Manchester Mayor Lonnie Norman was selected to serve on the Tennessee Duck River Development Agency and Sandra Ennis of Tullahoma was picked to be on the Keep Tennessee Beautiful Advisory Council.

Breaking News!! Floyd Resigns As Lady Raider Softball Coach

Terry Floyd resigned as head softball coach on Wednesday.

Terry Floyd resigned as head softball coach on Wednesday.

Coffee County Head Softball Coach Terry Floyd has decided to resign his position effective July 1st. Coach Floyd has been dealing with some health issues for the last couple of years and he says that it is time that he gets those under control as well as spending more time with his family. Athletic Director Richard Skipper said, “Coach Floyd will be greatly missed by everyone that has had the privilege to work with him at CCCHS”. Skipper added, “We wish Coach Floyd a complete recovery and want to thank him for all that he has done to promote our student athletes and Lady Raider Softball over that last 20 years”.
Floyd has been head coach for 12 years and before that was an assistant under Jeff Breeden. As the head coach, Floyd leaves the program as the all-time winningest coach with 351 victories, several district and region championships and two state tournament berths.
Floyd said Wednesday afternoon was a sad time because he told the players that he would not be returning, but added that this was the right time for him to step down as head coach.
Coach Floyd said the players are what makes the job so enjoyable, saying they are the ones that do the hard work. Floyd said that the parents of current and past players are to be commended for what they do and have done for the Lady Raider softball program. He went on to say that the community has been fantastic to work with and he would like to thank everyone for their support. Floyd said he wanted to also thank the previous and current administration for having the confidence in him to put a winning program on the field.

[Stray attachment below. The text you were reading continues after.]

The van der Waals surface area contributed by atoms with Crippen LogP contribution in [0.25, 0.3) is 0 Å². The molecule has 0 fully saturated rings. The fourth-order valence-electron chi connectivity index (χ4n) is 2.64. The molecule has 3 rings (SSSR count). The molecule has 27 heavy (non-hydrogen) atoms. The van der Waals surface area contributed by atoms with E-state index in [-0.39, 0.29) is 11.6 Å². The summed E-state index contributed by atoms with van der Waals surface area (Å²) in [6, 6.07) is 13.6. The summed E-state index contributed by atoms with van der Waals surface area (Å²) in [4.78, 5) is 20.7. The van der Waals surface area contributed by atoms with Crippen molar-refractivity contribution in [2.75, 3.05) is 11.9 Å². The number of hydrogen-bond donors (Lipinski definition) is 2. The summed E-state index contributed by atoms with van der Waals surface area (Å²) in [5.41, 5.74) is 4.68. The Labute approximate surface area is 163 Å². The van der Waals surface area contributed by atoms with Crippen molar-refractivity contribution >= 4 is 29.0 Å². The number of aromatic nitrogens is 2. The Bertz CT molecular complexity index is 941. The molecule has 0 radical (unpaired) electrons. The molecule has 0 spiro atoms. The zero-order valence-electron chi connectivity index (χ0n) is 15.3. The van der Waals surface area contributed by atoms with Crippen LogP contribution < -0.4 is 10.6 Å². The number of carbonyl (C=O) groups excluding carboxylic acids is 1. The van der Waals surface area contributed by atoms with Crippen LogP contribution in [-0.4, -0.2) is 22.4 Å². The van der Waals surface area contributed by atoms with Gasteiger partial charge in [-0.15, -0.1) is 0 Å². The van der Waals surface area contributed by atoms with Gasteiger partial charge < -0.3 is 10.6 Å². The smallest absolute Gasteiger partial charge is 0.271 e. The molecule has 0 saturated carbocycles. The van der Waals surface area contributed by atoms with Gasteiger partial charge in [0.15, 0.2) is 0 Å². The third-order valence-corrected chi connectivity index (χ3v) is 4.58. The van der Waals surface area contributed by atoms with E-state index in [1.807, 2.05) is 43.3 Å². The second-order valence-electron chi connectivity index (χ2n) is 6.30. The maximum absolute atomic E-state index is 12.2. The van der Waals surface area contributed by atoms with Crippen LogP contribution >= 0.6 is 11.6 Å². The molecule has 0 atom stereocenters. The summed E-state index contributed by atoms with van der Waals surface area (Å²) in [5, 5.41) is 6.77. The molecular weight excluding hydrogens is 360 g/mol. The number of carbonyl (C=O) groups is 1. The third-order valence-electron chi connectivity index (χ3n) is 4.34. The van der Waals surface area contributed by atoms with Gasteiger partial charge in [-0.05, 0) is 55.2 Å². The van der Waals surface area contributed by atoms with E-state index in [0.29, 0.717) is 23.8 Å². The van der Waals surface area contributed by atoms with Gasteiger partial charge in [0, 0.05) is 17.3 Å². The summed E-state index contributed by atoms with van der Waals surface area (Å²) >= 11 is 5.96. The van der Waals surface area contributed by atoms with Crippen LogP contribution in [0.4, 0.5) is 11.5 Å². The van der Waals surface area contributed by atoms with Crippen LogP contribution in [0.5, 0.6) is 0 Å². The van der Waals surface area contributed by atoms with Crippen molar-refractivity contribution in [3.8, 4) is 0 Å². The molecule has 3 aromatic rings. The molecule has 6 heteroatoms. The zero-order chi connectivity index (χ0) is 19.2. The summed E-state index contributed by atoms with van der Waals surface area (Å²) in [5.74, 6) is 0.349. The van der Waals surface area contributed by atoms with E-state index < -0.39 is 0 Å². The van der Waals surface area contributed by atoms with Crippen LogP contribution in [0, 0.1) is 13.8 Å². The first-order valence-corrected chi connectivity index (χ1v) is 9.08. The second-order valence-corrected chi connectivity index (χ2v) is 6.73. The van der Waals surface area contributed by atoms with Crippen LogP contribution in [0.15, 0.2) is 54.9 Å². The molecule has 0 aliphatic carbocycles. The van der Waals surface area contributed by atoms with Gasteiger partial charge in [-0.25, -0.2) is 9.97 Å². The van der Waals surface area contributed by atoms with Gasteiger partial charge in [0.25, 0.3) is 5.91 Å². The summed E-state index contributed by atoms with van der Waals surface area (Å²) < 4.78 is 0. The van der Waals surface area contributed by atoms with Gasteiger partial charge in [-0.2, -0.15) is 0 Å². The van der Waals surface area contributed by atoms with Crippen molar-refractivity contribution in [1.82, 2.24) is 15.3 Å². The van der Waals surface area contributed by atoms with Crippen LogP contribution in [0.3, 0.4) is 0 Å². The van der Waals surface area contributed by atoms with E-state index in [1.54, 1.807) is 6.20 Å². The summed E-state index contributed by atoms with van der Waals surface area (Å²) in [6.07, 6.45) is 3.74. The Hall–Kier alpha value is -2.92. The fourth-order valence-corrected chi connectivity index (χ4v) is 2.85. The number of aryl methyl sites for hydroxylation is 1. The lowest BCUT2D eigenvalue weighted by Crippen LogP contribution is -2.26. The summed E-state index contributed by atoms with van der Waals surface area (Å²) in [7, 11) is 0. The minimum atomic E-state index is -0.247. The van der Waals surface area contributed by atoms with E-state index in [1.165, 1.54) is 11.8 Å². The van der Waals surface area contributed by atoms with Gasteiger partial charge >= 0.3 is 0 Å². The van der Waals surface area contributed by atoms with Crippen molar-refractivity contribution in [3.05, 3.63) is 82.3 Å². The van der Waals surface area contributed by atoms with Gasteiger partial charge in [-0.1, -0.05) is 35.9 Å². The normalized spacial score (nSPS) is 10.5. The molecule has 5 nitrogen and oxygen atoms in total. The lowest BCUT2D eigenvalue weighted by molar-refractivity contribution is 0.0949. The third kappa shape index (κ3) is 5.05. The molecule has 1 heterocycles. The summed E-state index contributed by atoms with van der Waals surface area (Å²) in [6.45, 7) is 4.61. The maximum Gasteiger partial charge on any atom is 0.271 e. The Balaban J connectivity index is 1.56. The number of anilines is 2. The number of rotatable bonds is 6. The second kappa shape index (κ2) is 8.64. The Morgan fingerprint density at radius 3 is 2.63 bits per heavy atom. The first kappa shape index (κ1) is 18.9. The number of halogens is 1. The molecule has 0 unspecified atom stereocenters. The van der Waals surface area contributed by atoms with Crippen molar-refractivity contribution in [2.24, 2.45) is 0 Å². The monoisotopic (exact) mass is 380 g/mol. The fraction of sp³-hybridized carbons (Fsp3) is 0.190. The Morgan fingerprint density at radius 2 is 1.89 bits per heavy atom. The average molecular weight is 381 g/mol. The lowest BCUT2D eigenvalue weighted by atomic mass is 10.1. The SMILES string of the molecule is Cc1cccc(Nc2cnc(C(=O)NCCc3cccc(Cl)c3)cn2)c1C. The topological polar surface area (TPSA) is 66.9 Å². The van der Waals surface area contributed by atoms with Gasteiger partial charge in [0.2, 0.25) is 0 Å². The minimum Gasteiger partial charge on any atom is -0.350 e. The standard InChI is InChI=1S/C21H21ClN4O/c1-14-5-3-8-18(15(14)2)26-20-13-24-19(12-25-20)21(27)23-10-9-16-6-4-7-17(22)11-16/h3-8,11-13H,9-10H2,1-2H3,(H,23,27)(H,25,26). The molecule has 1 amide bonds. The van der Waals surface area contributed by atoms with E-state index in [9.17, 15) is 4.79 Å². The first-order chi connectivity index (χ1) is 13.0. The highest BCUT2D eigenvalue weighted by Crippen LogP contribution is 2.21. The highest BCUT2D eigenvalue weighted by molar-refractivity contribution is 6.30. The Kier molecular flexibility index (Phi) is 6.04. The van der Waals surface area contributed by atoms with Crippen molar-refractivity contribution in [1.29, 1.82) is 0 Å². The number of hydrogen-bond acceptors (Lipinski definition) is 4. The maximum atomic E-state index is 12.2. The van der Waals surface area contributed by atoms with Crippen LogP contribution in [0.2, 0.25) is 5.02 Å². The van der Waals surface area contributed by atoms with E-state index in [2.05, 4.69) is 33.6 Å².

Incoming Athletic Director Ryan Sulkowski and Principal Dr. Joey Vaughn will start the process soon of hiring a new coach.

TDOT Suspends Most Road Construction For Memorial Day Weekend

TDOTRoad construction won’t slow motorists down as they travel Tennessee’s highways this Memorial Day weekend. The Tennessee Department of Transportation will suspend all construction-related lane closures on interstates and state routes beginning at 12:00 noon on Friday, May 22 through 6:00 a.m. on Tuesday, May 26. This will provide maximum roadway capacity for motorists expected to travel in the state this Memorial Day weekend.
Motorists may still encounter some lane closures or restrictions while traveling through long term construction projects.  Drivers should be aware that reduced speed limits will be in effect in work zones. Drivers convicted of speeding through work zones where workers are present face a fine of up to $500, plus court fees and possible increased insurance premiums.
Travelers can dial 511 from any landline or cellular phone for travel information, or follow TDOT on Twitter at www.twitter.com/TN511 for statewide travel.